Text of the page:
Mid-Summer’s Thought

The fourth of July is always a special time for me.  It reminds me of how blessed I am to have been born in this country. How blessed my son is to be an American.  I know it is not like this everywhere. I have spoken with not only persons with dwarfisms from all over the world, but also with moms of children born with dwarfism.  About two years ago, a woman emailed me after trekking for a couple of hours to the nearest missionary where they had a computer.  Someone had told her that I had a son with Achondroplasia and that I was on the web.

Her story is etched in my memory because it was a fork in the road for me.  It is the average stature moms which need the most guidance because they are in a territory which is well out of their realm. They feel lost. I liked answering questions about my experience with my son because I remember feeling lost too.  I can’t count how many potty seats I bought for potty training.  He fit in none of them!  It was like that with light switches, bicycles, chairs and desks, clothes–everything!  But she was not seeking information about those things.Her daughter’s doctor wanted to break her legs, thinking they would grow properly.  She described to me a primitive procedure and asked me what she should do.  I remember crying and feeling the weight of the world on my shoulders.  I remember calling a friend and confiding in her and  I remember her telling me that I can’t help everyone.   In that woman’s country, the local doctor was all she had. Getting a second opinion was not an option for her and I am not a doctor.

In America, the mom’s realize after  awhile that everything is going to be fine.  Most Achondroplastic dwarfs do just fine once they get through their first few years.  Doctors watch them closer during the early years for things like breathing problems, hydrocephalus, or cervical spinal cord compression.  The least of their worries are getting their arms or legs to grow!  I emailed information to the mission which growth disorder organizations offer and told her not to worry about her daughter growing.  She was born with a condition which doesn’t require a “cure”.  I told her to enjoy her beautiful toddler and to remember that it is normal for her to grow like all of the other Achons do.  I did that knowing that in her country and in her village, she would not be accepted.  According to the mission, she may even be considered cursed and ostracized.  I did that because it made me feel better.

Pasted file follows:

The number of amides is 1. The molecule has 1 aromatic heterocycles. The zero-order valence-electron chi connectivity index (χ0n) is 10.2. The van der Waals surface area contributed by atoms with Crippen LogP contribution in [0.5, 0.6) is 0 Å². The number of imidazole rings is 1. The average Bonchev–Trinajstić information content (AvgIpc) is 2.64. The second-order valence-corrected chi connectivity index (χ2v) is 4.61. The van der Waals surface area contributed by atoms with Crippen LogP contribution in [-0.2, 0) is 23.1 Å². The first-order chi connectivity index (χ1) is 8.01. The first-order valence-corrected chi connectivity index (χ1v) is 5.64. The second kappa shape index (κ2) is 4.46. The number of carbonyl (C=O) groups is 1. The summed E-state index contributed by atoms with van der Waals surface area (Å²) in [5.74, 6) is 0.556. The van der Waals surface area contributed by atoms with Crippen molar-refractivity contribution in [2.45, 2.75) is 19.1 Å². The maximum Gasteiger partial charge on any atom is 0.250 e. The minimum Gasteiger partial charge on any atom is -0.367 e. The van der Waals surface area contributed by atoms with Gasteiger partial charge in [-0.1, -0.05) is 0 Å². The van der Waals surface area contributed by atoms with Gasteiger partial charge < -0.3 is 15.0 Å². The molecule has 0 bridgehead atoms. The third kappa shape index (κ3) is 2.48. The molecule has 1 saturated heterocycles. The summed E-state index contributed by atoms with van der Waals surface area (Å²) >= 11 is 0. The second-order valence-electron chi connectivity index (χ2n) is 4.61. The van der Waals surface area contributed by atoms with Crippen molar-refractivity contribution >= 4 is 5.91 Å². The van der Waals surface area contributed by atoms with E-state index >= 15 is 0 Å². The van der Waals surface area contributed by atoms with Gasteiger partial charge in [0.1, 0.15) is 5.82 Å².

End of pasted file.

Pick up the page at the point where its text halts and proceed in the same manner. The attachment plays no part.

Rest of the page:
When I pushed the enter button, I closed communication with her and several others. I forced myself to say goodbye to scared new moms who were not as fortunate as I to have what we have in this country.  I still have questions as my boy enters each new age.  With every milestone, comes a chapter missing from the parenting books I have.  What I do have are other moms to ask.  More than that, I have a community of fellow Americans who are accepting and caring.   My son has rights in this country.  We have a wealth in this country which includes healthcare and education.  My child will have the right to vote, to work and to choose where to live.  We’ve taken what are considered luxuries in other countries and made them rights in ours.

While watching fireworks on the fourth, I always remember to look at him.  There is nothing more beautiful on this night than seeing the lights from the fireworks bounce off of the faces of those you love.  He will not appreciate this for many years still.  But for me, everything about our celebration of continued freedom brings me back to him.  On this night I will continue to ask God to bless my country and those who protect our freedom.  I will make sure my son will know to be thankful as well.

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3 thoughts on “Mid-Summer’s Thought

  1. Thank you, once again to all of the incredible responses which I’ve received! You messages on Facebook, Twitter, mail and this blog has been fantastic! You have all done more than you realize! Other orgs in need have heard of me because of you. They now have my support, and I have theirs. So many new friendships have been made! Thanks to each and every one of you! My son reads these and, even though his ego is growing bigger than my car, this has had a wonderful effect on him. You have shown him what can be done. He does volunteer work, (I started him along side me as a babe), and even though he has to work harder than the other kids and adults already, he has been driven to really go! I can honestly say that he works very, very hard; he gets there early and helps clean up after! His motivation comes from all of you.
    I guess it does take a village to raise a child. Smiles! You are all in our prayers!

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